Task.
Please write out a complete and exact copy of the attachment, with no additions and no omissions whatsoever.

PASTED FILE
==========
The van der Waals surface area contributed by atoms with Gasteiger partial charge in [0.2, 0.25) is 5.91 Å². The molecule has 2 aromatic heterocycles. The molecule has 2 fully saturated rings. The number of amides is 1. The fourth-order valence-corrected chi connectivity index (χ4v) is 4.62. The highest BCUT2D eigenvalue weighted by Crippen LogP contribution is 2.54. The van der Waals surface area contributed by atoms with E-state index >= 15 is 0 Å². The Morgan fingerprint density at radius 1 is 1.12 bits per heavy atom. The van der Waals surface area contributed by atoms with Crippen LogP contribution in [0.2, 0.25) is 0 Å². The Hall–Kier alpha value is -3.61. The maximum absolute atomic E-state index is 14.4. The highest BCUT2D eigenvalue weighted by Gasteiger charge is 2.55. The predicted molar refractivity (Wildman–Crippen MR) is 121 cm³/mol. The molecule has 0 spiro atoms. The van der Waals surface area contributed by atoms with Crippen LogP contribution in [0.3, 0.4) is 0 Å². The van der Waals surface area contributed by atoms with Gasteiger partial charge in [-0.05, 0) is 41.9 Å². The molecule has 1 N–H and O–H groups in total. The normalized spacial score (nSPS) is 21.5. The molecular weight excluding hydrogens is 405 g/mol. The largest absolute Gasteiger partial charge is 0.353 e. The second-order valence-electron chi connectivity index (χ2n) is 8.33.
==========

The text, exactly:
The van der Waals surface area contributed by atoms with Gasteiger partial charge in [0.2, 0.25) is 5.91 Å². The molecule has 2 aromatic heterocycles. The molecule has 2 fully saturated rings. The number of amides is 1. The fourth-order valence-corrected chi connectivity index (χ4v) is 4.62. The highest BCUT2D eigenvalue weighted by Crippen LogP contribution is 2.54. The van der Waals surface area contributed by atoms with E-state index >= 15 is 0 Å². The Morgan fingerprint density at radius 1 is 1.12 bits per heavy atom. The van der Waals surface area contributed by atoms with Crippen LogP contribution in [0.2, 0.25) is 0 Å². The Hall–Kier alpha value is -3.61. The maximum absolute atomic E-state index is 14.4. The highest BCUT2D eigenvalue weighted by Gasteiger charge is 2.55. The predicted molar refractivity (Wildman–Crippen MR) is 121 cm³/mol. The molecule has 0 spiro atoms. The van der Waals surface area contributed by atoms with Crippen LogP contribution in [0.3, 0.4) is 0 Å². The van der Waals surface area contributed by atoms with Gasteiger partial charge in [-0.05, 0) is 41.9 Å². The molecule has 1 N–H and O–H groups in total. The normalized spacial score (nSPS) is 21.5. The molecular weight excluding hydrogens is 405 g/mol. The largest absolute Gasteiger partial charge is 0.353 e. The second-order valence-electron chi connectivity index (χ2n) is 8.33.